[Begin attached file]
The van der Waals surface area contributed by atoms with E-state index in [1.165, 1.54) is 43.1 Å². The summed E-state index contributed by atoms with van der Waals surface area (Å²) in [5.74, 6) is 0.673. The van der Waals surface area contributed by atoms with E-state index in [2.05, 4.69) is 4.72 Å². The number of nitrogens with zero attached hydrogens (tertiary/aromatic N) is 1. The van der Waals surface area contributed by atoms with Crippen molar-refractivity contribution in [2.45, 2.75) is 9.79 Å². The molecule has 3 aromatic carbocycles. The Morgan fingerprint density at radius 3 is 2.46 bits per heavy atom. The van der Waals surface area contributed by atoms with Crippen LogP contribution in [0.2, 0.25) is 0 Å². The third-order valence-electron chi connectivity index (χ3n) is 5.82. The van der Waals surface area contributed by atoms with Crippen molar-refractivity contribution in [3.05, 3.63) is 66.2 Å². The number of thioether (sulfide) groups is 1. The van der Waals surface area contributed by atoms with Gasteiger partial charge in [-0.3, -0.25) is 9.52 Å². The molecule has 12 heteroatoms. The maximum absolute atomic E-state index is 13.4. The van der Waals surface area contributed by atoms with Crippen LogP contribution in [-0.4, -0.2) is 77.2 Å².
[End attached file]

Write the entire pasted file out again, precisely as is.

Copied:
The van der Waals surface area contributed by atoms with E-state index in [1.165, 1.54) is 43.1 Å². The summed E-state index contributed by atoms with van der Waals surface area (Å²) in [5.74, 6) is 0.673. The van der Waals surface area contributed by atoms with E-state index in [2.05, 4.69) is 4.72 Å². The number of nitrogens with zero attached hydrogens (tertiary/aromatic N) is 1. The van der Waals surface area contributed by atoms with Crippen molar-refractivity contribution in [2.45, 2.75) is 9.79 Å². The molecule has 3 aromatic carbocycles. The Morgan fingerprint density at radius 3 is 2.46 bits per heavy atom. The van der Waals surface area contributed by atoms with Crippen LogP contribution in [0.2, 0.25) is 0 Å². The third-order valence-electron chi connectivity index (χ3n) is 5.82. The van der Waals surface area contributed by atoms with Crippen molar-refractivity contribution in [3.05, 3.63) is 66.2 Å². The number of thioether (sulfide) groups is 1. The van der Waals surface area contributed by atoms with Gasteiger partial charge in [-0.3, -0.25) is 9.52 Å². The molecule has 12 heteroatoms. The maximum absolute atomic E-state index is 13.4. The van der Waals surface area contributed by atoms with Crippen LogP contribution in [-0.4, -0.2) is 77.2 Å².